It is one of the prize winning photos of the World Press Photo Contest. It was taken by Samuel Aranda in Saana, Yemen, October 5, 2011. He was working for the New York Times.
(Click on photo to enlarge)
This photo I find both draws me to look at it and, at the same time, makes me want to look away. I feel uncomfortable for being a voyeur of such a touching human moment. Here we see a scene which has two images which each makes us uncomfortable such that we want to look away while at the same time we are drawn to stare. The first is a man, near naked, and obviously suffering ( he was a victim of the uprising in Sanaa ,Yemen.) We ought not to be intruding on another's suffering, (as if he were road kill on the highway) particularly when he is so helpless and unable to defend himself and his right to modesty. The second person, is a woman, in contrast, completely covered including a hiqab. The gloves would indicate she is a medical assistant but she is offering more that medical assistance.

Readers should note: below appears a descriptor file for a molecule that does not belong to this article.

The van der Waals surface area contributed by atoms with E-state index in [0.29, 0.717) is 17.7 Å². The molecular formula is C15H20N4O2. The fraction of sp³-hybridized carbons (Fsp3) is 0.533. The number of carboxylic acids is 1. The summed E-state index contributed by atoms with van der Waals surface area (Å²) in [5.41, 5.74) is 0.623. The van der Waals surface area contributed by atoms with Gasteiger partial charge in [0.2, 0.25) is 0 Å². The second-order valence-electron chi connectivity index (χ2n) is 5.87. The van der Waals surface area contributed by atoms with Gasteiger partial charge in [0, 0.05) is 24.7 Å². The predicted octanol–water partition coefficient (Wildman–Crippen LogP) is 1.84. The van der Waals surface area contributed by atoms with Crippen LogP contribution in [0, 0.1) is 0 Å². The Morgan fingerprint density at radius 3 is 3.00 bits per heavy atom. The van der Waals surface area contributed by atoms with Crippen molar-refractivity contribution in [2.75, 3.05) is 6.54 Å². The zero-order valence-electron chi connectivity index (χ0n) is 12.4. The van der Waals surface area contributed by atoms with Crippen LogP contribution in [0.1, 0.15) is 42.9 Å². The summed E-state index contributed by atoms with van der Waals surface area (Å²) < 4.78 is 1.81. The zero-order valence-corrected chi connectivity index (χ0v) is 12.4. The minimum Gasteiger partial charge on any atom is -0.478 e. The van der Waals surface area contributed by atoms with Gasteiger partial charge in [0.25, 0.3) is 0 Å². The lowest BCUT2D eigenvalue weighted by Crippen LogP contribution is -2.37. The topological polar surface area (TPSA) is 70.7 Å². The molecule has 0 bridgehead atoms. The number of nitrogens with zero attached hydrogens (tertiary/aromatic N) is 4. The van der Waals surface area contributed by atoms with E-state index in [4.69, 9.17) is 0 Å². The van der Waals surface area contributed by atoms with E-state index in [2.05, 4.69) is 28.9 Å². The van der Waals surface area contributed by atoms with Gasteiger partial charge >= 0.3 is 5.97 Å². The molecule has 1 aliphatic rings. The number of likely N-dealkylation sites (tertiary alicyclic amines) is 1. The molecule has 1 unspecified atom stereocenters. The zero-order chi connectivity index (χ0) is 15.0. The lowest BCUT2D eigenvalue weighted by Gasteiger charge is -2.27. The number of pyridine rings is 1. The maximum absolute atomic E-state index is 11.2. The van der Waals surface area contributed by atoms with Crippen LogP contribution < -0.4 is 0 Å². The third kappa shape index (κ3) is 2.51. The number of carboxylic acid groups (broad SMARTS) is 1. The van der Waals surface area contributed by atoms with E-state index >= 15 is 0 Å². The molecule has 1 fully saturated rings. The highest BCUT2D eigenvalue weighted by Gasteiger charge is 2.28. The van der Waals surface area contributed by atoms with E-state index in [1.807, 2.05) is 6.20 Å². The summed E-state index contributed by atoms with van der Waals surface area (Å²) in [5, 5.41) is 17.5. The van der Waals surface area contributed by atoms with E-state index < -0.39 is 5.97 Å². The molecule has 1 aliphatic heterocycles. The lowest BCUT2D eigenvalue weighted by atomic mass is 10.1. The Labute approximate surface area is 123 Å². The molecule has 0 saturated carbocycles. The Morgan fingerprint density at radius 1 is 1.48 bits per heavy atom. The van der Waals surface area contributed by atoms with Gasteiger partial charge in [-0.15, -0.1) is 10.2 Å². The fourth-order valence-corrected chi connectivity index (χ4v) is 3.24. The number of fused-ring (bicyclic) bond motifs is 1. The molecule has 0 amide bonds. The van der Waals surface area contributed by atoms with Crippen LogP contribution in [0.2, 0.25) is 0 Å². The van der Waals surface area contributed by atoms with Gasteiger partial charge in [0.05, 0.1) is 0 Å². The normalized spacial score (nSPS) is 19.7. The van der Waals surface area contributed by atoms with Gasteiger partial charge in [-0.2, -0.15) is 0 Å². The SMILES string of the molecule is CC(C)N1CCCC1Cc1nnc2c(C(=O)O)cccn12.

She is offering succour to another human's pain and suffering. For me, a western person, unfamiliar with women presenting themselves in a Niqab, I am drawn to stare at her, wondering who she is. At the same time. I feel I should look away for she dressing in this manner to protect her modestly and doesn't deserve to have a stranger staring at her. Do I really need to see more of her to judge her humanity?
We often think woman in a Niqab as hiding her humanity, and yet, this scene is a demonstration of her showing her humanity to this man in a very tender way as it he were a child. In fact, he is as helpless as a child and in a way she has set aside her modestly and drawn him to her. We need not see more to understand the quality of her humanity.
I continue to return to this photo and look at it. The more I look; the more I think I learn. It is without a title so I like to call it "Compassion", or, The Muslim Pietà
If you want to see other prize winning photos you can find them here.